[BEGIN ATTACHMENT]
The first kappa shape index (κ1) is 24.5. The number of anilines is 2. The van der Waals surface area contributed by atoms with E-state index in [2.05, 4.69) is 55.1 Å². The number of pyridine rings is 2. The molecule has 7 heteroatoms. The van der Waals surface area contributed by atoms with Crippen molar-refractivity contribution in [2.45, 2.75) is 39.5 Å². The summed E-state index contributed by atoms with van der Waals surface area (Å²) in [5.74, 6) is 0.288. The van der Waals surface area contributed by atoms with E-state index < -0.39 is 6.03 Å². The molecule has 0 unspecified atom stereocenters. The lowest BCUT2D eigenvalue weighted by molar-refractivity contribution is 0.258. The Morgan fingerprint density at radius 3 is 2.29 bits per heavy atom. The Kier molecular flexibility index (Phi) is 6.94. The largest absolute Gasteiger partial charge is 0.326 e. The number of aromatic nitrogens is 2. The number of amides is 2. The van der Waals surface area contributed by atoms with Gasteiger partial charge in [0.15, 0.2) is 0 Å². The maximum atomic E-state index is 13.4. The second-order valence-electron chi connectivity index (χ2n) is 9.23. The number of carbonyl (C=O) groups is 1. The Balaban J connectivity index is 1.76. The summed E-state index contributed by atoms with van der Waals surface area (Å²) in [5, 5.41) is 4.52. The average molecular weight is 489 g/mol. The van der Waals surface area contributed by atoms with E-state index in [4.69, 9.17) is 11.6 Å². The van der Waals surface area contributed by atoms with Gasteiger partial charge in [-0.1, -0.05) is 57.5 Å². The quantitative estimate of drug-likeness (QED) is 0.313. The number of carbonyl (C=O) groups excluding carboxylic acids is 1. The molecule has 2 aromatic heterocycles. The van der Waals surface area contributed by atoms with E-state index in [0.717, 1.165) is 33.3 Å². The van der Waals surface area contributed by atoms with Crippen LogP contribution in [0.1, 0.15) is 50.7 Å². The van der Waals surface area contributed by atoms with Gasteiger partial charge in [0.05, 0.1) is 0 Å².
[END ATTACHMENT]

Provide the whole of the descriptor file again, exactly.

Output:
The first kappa shape index (κ1) is 24.5. The number of anilines is 2. The van der Waals surface area contributed by atoms with E-state index in [2.05, 4.69) is 55.1 Å². The number of pyridine rings is 2. The molecule has 7 heteroatoms. The van der Waals surface area contributed by atoms with Crippen molar-refractivity contribution in [2.45, 2.75) is 39.5 Å². The summed E-state index contributed by atoms with van der Waals surface area (Å²) in [5.74, 6) is 0.288. The van der Waals surface area contributed by atoms with E-state index < -0.39 is 6.03 Å². The molecule has 0 unspecified atom stereocenters. The lowest BCUT2D eigenvalue weighted by molar-refractivity contribution is 0.258. The Morgan fingerprint density at radius 3 is 2.29 bits per heavy atom. The Kier molecular flexibility index (Phi) is 6.94. The largest absolute Gasteiger partial charge is 0.326 e. The number of aromatic nitrogens is 2. The number of amides is 2. The van der Waals surface area contributed by atoms with Gasteiger partial charge in [0.15, 0.2) is 0 Å². The maximum atomic E-state index is 13.4. The second-order valence-electron chi connectivity index (χ2n) is 9.23. The number of carbonyl (C=O) groups is 1. The Balaban J connectivity index is 1.76. The summed E-state index contributed by atoms with van der Waals surface area (Å²) in [5, 5.41) is 4.52. The average molecular weight is 489 g/mol. The van der Waals surface area contributed by atoms with E-state index in [4.69, 9.17) is 11.6 Å². The van der Waals surface area contributed by atoms with Gasteiger partial charge in [-0.1, -0.05) is 57.5 Å². The quantitative estimate of drug-likeness (QED) is 0.313. The number of carbonyl (C=O) groups excluding carboxylic acids is 1. The molecule has 2 aromatic heterocycles. The van der Waals surface area contributed by atoms with E-state index in [0.717, 1.165) is 33.3 Å². The van der Waals surface area contributed by atoms with Crippen LogP contribution in [0.1, 0.15) is 50.7 Å². The van der Waals surface area contributed by atoms with Gasteiger partial charge in [0.05, 0.1) is 0 Å².